Overprescribing antibiotics contributes to antibiotic resistance, where the drugs are no longer effective against the bacteria the drug seeks to eliminate. According to the CDC, antibiotic resistance is an urgent threat to public health.3 The bacteria resistant to antibiotics are difficult and expensive to treat. In extreme cases, antibiotic-resistant infections can have serious consequences, such as physical disability and even death. As part of their Be Antibiotics Aware campaign, the CDC reports that 2 million people suffer infections caused by antibiotic-resistant bacteria and these infections lead to at least 23,000 deaths.4

However, antibiotic resistance is only part of the risk of overprescribing antibiotics. Another significant problem is an allergic reaction. Per the ADA, there were 145,000 emergency hospital visits between 2011 and 2015 for adverse events associated with antibiotics and 75 percent involved allergic reactions.5 Allergic reactions range from minor skin irritation and digestive tract issues to more severe symptoms, like wheezing, trouble breathing and anaphylaxis.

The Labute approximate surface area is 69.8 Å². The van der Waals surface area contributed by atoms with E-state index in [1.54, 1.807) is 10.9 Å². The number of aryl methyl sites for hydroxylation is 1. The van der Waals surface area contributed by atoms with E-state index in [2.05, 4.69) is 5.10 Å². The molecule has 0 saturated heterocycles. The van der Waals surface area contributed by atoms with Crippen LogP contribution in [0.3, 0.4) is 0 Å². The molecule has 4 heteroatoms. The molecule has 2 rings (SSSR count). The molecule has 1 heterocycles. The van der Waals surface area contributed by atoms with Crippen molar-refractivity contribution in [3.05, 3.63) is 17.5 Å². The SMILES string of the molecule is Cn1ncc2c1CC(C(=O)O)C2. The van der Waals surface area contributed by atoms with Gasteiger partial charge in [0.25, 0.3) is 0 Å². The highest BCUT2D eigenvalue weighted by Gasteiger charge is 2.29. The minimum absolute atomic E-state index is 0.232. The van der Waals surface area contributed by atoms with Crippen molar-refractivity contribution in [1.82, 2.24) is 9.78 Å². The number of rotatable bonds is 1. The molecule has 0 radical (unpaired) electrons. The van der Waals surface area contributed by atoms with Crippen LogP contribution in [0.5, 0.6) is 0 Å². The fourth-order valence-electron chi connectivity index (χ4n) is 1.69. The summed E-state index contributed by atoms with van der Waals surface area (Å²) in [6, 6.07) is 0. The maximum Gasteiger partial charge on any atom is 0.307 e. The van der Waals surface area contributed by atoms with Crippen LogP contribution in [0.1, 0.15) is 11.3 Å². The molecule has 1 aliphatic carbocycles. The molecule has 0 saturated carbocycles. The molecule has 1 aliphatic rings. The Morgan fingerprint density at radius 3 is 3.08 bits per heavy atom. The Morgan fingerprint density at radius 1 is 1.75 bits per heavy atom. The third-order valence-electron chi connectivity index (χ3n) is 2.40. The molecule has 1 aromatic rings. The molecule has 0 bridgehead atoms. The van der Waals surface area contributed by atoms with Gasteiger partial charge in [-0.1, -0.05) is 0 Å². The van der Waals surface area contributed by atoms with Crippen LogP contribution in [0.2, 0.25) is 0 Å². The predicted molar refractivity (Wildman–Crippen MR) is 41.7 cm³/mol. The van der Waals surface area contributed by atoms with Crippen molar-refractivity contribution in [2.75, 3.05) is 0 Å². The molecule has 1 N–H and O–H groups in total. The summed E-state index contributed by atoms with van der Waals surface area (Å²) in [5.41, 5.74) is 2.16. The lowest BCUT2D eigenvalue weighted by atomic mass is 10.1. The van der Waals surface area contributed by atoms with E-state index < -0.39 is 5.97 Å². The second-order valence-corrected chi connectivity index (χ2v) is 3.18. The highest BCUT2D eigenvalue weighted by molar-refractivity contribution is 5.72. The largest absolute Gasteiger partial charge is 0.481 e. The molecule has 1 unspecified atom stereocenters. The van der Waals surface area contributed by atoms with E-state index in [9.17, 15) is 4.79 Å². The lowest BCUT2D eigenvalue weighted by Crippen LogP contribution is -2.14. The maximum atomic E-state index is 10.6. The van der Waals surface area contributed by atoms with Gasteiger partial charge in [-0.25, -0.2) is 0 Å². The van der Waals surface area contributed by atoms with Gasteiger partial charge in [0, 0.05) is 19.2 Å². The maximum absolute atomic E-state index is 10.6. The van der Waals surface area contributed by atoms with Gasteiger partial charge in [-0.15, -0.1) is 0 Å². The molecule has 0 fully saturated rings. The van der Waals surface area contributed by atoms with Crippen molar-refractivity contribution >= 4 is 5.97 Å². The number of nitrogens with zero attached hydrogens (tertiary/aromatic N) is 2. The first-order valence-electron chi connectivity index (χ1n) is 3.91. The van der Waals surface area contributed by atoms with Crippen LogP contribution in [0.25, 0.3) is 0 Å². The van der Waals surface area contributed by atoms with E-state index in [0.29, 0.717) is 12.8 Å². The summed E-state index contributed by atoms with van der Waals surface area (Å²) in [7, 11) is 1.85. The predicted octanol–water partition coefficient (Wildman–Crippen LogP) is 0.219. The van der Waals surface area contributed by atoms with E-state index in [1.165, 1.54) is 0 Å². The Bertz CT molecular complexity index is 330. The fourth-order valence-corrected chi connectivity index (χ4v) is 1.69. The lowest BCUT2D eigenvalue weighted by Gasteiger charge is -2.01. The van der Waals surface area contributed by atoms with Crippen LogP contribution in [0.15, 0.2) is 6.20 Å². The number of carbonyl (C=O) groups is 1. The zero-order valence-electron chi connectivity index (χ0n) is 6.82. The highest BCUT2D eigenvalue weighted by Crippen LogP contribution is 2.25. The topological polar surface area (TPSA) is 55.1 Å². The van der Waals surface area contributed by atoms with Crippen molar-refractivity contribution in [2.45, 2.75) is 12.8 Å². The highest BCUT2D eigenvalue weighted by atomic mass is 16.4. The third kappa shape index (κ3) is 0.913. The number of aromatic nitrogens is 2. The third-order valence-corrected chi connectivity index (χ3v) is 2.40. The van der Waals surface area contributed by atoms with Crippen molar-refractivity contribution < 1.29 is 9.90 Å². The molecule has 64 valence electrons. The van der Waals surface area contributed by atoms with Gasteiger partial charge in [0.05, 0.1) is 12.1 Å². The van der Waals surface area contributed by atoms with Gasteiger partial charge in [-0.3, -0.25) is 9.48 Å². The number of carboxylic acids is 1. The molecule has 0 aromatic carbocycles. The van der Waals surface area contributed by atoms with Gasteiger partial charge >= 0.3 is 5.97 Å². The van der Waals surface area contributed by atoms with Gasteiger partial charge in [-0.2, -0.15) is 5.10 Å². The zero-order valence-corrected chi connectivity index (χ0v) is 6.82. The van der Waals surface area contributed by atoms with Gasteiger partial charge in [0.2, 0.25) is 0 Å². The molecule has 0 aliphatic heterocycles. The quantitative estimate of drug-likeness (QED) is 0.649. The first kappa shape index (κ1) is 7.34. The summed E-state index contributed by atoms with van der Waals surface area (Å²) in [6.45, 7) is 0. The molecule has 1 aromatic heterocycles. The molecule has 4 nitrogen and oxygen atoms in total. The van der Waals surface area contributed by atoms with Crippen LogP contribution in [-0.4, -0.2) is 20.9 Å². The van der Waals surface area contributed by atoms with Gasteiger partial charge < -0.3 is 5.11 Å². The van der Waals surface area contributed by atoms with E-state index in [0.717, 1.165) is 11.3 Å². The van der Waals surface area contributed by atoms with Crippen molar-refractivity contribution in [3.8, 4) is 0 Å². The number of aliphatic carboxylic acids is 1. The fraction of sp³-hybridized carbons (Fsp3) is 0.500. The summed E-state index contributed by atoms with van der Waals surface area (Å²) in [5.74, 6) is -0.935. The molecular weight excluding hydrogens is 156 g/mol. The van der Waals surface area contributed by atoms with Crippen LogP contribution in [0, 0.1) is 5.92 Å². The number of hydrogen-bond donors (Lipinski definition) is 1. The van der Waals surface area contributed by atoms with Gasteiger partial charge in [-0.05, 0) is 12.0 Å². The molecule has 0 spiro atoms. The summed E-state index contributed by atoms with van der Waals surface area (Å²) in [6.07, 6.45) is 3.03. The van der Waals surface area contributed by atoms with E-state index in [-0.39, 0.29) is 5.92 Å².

Another serious concern associated with antibiotics is the increasing cases of Clostridium difficile (C. diff), a serious and sometimes fatal condition. When antibiotics eliminate the protective bacteria that live in the gastrointestinal tract, the C. diff bacteria multiply, causing severe diarrhea. According to Sciencedaily.com, the Minnesota Department of Health (MDH) reported that 15 percent of the cases they kept track of over six years were from antibiotics prescribed by the patients’ dentists.6 The lead author of the study, Dr. Stacy Holzbauer, says that reducing outpatient antibiotic prescriptions would lower C. diff rates that don’t occur at hospitals by 17 percent.7

Trending article: Achieving optimal oral health with preventive care products

Antibiotic overprescribing is an issue that’s personal for Dr. Cook. His mother died of a perforated bowel resulting from a C. diff infection following antibiotic therapy. She died within 24 hours. “She got an antibiotic every time she turned around,” he says of his mother’s case.

Dr. Cook believes that antibiotic resistance is a crucial issue for prescribers today. His patients often come in and demand antibiotics for a toothache. That’s when he educates his patients about antibiotic use. “It’s the whole premise of if you have a splinter in your arm, are you going to take an antibiotic to make it feel better or take the splinter out?” he says.

The opioid crisis has been increasing in the U.S. at an alarming rate. Opioids interfere with pain signals in a patient’s brain and provide pain relief. There are several different types, from natural opioids like morphine and codeine to semi-synthetic opioids such as hydrocodone (Vicodin) and oxycodone (Percoset) and even fully synthetic opioids like fentanyl and methadone.